Q: According to media reports, US Secretary of State Pompeo said on October 21 that the long arm of the Chinese government is reaching out into US companies, stealing their intellectual property, and forcing technology transfer, making it very difficult to make a profit in China for many US companies. I wonder what’s your response?
A: As is well known, the “long-arm jurisdiction” is a tool for unilateral sanctions and bullying practices used by the US to wantonly oppress foreign entities and individuals based on its domestic law. In fact, the abuse of “long-arm jurisdiction” should be counted as an intellectual property of the US. China is firmly opposed to it, has no interest in it and will never “steal” it.
Regarding the so-called difficulties of US companies in making a profit in China, I think you may still remember the 2019 China Business Environment Member Survey released recently by the US-China Business Council. The result shows that 97% of surveyed US companies have made profits in Chinese markets, 74% of AmCham China members plan to expand investment in China and over 95% surveyed companies say they were never asked to transfer technologies to China. I wonder how Mr. Pompeo came to the conclusion that you talked about?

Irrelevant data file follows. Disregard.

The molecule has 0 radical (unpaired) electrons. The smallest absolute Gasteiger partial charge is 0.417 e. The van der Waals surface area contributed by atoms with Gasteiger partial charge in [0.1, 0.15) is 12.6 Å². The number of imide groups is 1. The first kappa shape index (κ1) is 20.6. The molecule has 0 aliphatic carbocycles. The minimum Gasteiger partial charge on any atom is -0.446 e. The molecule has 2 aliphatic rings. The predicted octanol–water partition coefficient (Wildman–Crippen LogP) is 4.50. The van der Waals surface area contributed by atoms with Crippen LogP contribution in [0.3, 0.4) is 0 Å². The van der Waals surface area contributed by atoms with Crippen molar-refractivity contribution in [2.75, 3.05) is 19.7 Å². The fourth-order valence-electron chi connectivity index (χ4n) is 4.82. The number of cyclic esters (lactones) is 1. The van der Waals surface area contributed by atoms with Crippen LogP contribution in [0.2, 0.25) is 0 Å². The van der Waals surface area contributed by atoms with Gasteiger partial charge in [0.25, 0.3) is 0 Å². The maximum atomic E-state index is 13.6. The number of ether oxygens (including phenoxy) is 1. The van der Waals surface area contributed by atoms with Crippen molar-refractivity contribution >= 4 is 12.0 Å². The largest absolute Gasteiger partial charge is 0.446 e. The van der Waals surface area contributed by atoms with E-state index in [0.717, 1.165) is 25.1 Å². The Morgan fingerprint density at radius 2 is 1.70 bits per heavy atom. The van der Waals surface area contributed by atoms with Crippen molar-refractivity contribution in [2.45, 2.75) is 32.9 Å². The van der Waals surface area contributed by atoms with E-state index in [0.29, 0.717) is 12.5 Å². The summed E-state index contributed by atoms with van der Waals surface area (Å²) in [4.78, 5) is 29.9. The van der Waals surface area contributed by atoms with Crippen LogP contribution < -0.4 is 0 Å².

Q: US Deputy Assistant Secretary of Defense Chad Sbragia said at the Beijing Xiangshan Forum on October 21 that the US is neither seeking a decoupling from China nor asking any country to pick sides. What the US is seeking is "rebalance and right relationships to ensure that we have equity". What’s your comment?
A: As the Chinese side has repeatedly pointed out, given the size of our economies and the level of interdependence, the so-called “decoupling” or “shutting the door to each other” is neither sensible nor realistic for China and the US. Decoupling from the Chinese economy would be decoupling from opportunities and the future. We believe the US is fully aware of that.
Openness and integration is the right way forward. China is further opening up to all countries including the US. In the meantime, we hope the US will keep its door wide open to China and reduce unreasonable restrictions, which will meet the interests of both sides and the aspiration of the world.